Assistant Professor, Biology
- PhD, Biology, University of Virginia
Developing novel neuroprotection strategies to preserve vision in glaucoma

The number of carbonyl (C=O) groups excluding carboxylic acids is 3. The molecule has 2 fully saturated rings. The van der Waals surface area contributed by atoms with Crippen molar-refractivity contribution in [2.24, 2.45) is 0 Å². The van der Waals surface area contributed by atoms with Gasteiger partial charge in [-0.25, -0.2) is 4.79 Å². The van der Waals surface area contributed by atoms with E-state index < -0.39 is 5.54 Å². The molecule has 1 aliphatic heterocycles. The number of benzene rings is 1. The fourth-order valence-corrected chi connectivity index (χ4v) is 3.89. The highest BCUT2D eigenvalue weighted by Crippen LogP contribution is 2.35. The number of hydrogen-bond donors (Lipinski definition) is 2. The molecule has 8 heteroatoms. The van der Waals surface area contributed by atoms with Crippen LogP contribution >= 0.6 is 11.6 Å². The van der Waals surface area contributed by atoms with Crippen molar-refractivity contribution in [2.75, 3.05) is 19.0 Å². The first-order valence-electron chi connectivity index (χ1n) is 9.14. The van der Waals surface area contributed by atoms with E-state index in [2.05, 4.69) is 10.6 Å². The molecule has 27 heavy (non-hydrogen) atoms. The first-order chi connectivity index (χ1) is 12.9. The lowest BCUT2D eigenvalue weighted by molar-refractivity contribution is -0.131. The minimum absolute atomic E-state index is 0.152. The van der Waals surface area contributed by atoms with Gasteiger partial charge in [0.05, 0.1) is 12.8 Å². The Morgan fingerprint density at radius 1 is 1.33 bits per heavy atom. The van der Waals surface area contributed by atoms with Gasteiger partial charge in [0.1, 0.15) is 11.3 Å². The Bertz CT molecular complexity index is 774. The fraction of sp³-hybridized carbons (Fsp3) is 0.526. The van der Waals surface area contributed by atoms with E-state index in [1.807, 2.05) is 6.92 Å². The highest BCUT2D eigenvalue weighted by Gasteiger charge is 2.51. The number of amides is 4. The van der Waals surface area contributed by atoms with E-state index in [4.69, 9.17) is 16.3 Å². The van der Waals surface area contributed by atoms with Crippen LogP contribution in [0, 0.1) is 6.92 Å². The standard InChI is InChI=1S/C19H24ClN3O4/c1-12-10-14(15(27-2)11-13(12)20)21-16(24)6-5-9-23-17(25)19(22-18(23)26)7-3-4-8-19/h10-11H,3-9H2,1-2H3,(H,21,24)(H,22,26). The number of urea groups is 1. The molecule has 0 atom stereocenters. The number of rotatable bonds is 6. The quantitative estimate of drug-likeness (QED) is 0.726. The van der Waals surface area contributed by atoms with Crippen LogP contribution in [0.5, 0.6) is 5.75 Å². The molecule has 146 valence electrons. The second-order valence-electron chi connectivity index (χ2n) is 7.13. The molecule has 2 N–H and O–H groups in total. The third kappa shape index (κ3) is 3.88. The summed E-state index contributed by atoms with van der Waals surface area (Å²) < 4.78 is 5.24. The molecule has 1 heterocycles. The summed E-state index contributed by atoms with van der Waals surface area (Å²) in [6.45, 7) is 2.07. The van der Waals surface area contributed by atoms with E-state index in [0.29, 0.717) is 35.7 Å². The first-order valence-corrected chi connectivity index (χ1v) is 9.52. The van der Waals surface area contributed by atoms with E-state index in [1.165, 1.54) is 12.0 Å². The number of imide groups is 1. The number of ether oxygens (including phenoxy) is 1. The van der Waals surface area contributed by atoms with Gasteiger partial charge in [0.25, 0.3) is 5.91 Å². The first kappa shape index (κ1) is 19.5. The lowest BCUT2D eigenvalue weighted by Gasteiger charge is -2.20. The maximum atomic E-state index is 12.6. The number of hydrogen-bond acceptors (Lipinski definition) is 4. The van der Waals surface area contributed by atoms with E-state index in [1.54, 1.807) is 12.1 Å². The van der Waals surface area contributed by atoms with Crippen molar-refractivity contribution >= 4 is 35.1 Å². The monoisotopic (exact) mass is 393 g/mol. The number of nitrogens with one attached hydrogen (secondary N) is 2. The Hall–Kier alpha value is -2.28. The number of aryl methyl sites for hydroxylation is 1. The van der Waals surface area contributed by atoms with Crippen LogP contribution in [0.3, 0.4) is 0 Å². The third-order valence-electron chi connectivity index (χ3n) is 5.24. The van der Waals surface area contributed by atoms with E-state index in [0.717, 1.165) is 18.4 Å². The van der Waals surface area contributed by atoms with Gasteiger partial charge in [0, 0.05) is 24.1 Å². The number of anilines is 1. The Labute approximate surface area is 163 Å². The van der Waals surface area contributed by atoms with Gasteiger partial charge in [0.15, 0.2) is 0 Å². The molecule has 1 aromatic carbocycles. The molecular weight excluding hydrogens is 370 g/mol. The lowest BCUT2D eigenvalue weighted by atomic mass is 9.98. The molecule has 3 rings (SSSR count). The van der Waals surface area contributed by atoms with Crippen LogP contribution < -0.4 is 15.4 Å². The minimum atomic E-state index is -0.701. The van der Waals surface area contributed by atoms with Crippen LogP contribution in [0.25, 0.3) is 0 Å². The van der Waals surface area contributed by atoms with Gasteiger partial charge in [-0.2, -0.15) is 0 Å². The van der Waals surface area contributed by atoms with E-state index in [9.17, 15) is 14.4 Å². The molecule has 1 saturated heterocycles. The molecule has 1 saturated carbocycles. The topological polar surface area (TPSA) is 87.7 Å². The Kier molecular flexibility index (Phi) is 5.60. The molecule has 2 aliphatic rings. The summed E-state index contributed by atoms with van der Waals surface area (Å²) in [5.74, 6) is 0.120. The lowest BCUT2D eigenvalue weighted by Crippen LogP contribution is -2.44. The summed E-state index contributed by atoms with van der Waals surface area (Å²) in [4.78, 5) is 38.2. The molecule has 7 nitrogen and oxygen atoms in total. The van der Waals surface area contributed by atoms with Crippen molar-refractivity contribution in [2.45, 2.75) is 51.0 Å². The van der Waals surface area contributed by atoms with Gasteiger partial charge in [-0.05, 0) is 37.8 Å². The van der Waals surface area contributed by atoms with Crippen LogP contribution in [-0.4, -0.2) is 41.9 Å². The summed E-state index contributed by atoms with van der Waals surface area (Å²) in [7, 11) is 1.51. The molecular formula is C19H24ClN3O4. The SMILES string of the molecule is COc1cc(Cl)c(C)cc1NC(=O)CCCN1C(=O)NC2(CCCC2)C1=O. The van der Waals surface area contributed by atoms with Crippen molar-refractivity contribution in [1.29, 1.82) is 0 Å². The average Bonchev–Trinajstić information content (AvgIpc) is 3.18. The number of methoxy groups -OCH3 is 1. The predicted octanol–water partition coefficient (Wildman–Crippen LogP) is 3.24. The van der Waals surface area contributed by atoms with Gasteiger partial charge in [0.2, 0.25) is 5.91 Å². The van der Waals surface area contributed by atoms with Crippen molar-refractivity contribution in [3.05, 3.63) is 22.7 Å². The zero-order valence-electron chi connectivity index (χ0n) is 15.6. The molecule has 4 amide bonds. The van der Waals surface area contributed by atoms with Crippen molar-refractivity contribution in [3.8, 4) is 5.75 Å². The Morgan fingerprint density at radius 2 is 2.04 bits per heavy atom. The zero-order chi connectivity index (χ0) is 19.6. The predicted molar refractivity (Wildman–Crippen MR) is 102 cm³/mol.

I have been interested in understanding the regulation and misregulation of retinal structures and functions during normal development and in diseased conditions since my PhD study. I started my own laboratory in 2008 as a research assistant professor in Neurobiology and Physiology at Northwestern University, mainly working on visual system development and function. I started my tenure-track position in Ophthalmology in 2011, around which time I expanded my research interests to investigating how visual system degenerates in mouse models of experimental glaucoma. Glaucoma is a major cause of blindness characterized by progressive retinal ganglion cell (RGC) death and vision loss. Much remains to be investigated how RGCs degenerate and die with glaucoma progression. Our research on RGC normal development and function provides unique and innovative tools to characterize RGC degeneration in glaucoma, which is much needed to advance the field. In my laboratory, we have established mouse models of experimental glaucoma to study RGC death and its underlying molecular mechanisms. We combine mouse genetics, in vivo imaging, molecular biology, and physiology techniques to study the structural and functional development of RGCs as well as how RGCs degenerate in glaucoma. Moreover, we are also interested in developing novel neuroprotection strategies to preserve vision in glaucoma. For more information, please visit my website.